FOREIGNERS by Leo Walmsley

FOREIGNERS

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KIRKUS REVIEW

A ramble through boyhood in the unspecified past (king on the throne, farthings in use, portrait of a ""rough man"" is revolutionary), in an unspecified locale (""Bramblewick""--near Leeds and Liverpool and a firth, the Yorkshire Post available). Told by a youngish boy (""Sonny"" to his mother. ""Worms"" to his schoolmates), this easy-going recall has a confessional tone which comes from a sense of guilt instilled by a Wesleyan mother and a revolutionary-artist father. Worms gets into innumerable fights because his clothes and apron-stringing set him apart; he's non-Bramblewick in origin and the natives disdain him. He, in turn, looks down on Chicken, his sole admirer. The boy's eye view sounds convincing: a temperance society man lectures against the ""poison""; a neighbor survives a fall from a cliff because of a straw hat; Chicken moves away when his father, a habitual drunkard, dies. Posh Charley is a temporary replacement until he and his sham-Major father run off with the goods. As unstructured as any growing up--looking for seagull eggs, smoking secret fags, setting off firecrackers--with some memorable episodes, even if looking for time and place is an adventure in itself.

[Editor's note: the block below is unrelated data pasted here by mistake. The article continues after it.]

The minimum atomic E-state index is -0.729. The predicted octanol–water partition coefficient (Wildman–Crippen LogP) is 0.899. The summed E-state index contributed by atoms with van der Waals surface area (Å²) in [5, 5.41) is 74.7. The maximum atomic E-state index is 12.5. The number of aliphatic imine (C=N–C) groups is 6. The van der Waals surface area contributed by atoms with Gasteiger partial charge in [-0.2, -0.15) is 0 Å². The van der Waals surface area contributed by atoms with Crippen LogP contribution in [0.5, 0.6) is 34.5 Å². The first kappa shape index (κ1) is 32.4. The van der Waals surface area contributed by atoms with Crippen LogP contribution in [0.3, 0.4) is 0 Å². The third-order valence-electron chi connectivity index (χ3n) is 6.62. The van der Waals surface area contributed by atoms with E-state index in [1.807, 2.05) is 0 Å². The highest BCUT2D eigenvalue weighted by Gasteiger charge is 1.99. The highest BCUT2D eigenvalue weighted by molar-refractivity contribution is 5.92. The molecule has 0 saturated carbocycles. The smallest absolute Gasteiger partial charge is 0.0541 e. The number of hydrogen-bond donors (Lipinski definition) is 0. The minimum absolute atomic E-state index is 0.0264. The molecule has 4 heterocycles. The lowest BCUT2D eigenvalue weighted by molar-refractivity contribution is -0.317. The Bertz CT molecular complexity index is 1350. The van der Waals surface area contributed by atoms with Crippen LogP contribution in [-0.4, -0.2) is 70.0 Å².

Pub Date: Aug. 1st, 1968
Publisher: Meredith